Self-Determination and Self-Direction

Self-Determination & Self-Direction

In the 2000s, a collaborative group of statewide disability advocacy organizations formed to focus on advancing self-determination for people with intellectual and developmental disabilities and autism.  The choices offered individuals and families in employment, day, and residential areas were narrow, tended not to leverage community relationships, and lacked flexibility and personalization.  In 2008, joined by four additional organizations, we named our collaboration the Mass Alliance for 21st Century Policy or “MA21”.

MA21 developed a booklet, “Implementing a 21st Century Disability Policy” promoting our guiding principles and strategies to achieve a society that views disability as natural, where self-direction is available to all individuals and families, and supports needed to live integrated lives are provided.  You can see the MA 21 booklet here.

One area of MA21 policy advocacy is for more flexibility utilizing service funds.  Related to more flexible funding was MA21 advocacy for passage of the Real Lives bill.  In 2014 Real Lives was passed, placing the choice to self-direct into law and ensuring its permanence.  Currently MA21 is focused on educating individuals and families about the option to self-direct and identifying any barriers to implementation.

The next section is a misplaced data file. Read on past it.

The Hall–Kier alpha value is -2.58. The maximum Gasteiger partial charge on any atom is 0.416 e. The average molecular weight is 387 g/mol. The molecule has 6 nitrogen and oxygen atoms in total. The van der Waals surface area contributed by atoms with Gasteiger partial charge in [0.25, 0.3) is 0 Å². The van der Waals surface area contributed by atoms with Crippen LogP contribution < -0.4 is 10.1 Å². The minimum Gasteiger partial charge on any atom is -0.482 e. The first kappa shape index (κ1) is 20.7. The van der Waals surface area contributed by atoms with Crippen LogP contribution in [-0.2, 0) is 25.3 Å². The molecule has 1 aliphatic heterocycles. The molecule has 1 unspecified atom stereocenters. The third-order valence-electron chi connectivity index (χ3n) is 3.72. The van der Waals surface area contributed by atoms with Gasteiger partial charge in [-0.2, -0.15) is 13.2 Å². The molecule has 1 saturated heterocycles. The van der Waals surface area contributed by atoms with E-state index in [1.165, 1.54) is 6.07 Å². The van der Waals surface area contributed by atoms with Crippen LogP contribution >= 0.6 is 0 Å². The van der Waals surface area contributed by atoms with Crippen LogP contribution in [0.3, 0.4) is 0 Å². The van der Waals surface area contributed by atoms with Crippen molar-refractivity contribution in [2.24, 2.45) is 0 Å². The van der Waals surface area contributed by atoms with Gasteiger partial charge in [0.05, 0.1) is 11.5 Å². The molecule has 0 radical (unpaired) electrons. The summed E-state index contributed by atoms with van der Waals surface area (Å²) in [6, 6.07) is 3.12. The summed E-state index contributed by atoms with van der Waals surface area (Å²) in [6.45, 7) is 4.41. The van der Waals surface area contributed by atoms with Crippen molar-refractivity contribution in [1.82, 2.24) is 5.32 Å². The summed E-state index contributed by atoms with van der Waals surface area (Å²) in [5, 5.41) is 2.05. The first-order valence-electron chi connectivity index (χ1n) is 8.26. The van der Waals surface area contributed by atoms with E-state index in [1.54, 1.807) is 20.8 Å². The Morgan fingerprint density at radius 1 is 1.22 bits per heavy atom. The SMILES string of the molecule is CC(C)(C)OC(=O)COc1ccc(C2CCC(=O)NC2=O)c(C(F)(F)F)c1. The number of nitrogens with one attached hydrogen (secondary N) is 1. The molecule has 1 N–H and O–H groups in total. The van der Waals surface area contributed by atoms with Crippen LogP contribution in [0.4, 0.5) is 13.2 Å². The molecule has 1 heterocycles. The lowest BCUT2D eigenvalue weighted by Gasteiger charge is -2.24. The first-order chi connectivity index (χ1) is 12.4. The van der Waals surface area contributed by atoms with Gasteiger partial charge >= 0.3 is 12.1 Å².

To learn more about self-direction in Massachusetts, see the resources below.  And stay tuned to this page for updates on self-determination and self-direction.

 

 

  • Find your DDS regional lead staff for self-direction, short summaries of the self-directed service options, and a schedule of self-direction information sessions for families and individuals here.

 

 

 

MA 21 Partners:  The Arc of Massachusetts, Massachusetts Developmental Disabilities Council, Mass Advocates Standing Strong, Advocates for Autism of Massachusetts, Massachusetts Down Syndrome Congress, Federation for Children with Special Needs, Disability Law Center, Mass Families Organizing for Change, and the Massachusetts Sibling Support Network.

 

 

Comments are closed.

Comments are closed